You can say anything you want about Joe Rogan, but his taste in American cars is perfect. We’re big fans of his Nova, and Roadster Shop recently released another highlight of his murdered-out 1969 Camaro.
It’s probably the most sinister-looking yet close to stock 1st-gen Camaros ever. But it started off as just a normal SS model. Sure, it originally came with a Chevy 427 crate motor, but its white stripes were nothing to write home about.
However, one of the biggest names in the custom car world, Roadster Shop, did a complete teardown. Of course, at the core of it all is one of their custom chassis, the most complex we’ve ever seen for a 69 Camaro. It’s super-thick and wraps tightly around the exhaust in the middle.
That extra rigidity was needed because Rogan’s car went from having a powerful 427 cubic-inch V8 to a highly modified GM LSA crate motor that’s been rebuilt by Wegner Automotive. It’s got a big supercharger, makes 860 horsepower and comes with more polished serpentine pulleys than a Swiss watch has gears.
This V8 is dripping with expensive parts: Borla mufflers with heat-wrapped downpipes, Ultimate Headers, Holley injectors, Holley fuel pump, C&R Racing radiator, and HP Tuners final setup.
Joe Rogan’s 1969 Camaro is worth $500,000 easy
The number of custom components is basically infinite. She’s got a T-56 Magnum XL transmission built by Bowler Performance. The suspension is obviously custom to go with the chassis, matched to AFCO Racing coil overs, and for added stopping power, 6-piston brakes grip giant brakes.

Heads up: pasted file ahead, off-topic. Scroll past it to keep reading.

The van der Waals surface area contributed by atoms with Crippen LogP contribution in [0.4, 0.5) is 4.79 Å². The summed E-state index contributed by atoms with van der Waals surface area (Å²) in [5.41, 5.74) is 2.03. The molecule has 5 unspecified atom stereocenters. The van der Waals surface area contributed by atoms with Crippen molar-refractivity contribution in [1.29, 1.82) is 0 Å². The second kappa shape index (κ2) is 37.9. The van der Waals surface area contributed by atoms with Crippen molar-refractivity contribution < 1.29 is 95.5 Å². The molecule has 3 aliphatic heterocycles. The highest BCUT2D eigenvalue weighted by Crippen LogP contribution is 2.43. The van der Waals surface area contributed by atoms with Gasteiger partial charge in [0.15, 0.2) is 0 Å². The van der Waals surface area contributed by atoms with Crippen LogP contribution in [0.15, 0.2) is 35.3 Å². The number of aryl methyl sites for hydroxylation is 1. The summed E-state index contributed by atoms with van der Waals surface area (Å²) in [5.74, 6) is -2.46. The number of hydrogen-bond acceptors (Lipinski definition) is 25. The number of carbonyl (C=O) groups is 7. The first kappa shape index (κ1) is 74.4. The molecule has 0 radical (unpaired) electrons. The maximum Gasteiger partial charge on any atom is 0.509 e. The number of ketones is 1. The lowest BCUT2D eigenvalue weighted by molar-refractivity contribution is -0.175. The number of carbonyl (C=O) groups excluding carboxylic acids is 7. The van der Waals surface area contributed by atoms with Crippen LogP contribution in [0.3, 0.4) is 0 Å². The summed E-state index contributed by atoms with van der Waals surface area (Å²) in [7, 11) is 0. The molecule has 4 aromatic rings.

You’ve probably already noticed the glossy wheels, which are the P101SC from HRE and measure 18×9 at the front with 19×12 at the rear, wrapped in some giant Michelin tires.
But for me, the real magic is in the bodywork. After it was stripped down, a lot of custom metal was fabricated. If you’re a 69 Camaro fan, it’s impossible to miss what they did with the trunk spoiler, how the front was shaved, or the subtle spoiler. She’s also got a few carbon fiber panels tucked under that perfect gloss black paint. The big one is that carbon hood, which was needed in order to stretch it closer to the nose of the car. Too bad it’s a one-off.
As for the interior, it’s actually quite futuristic for a 1969 car, thanks to all those Dakota Digital gauges. The full custom interior was installed by Avant-Garde Design of Palm City, Florida. Joe will be sitting comfortably in Recaro bucket seats with Corbeau belts holding him all the way back to the roll cage.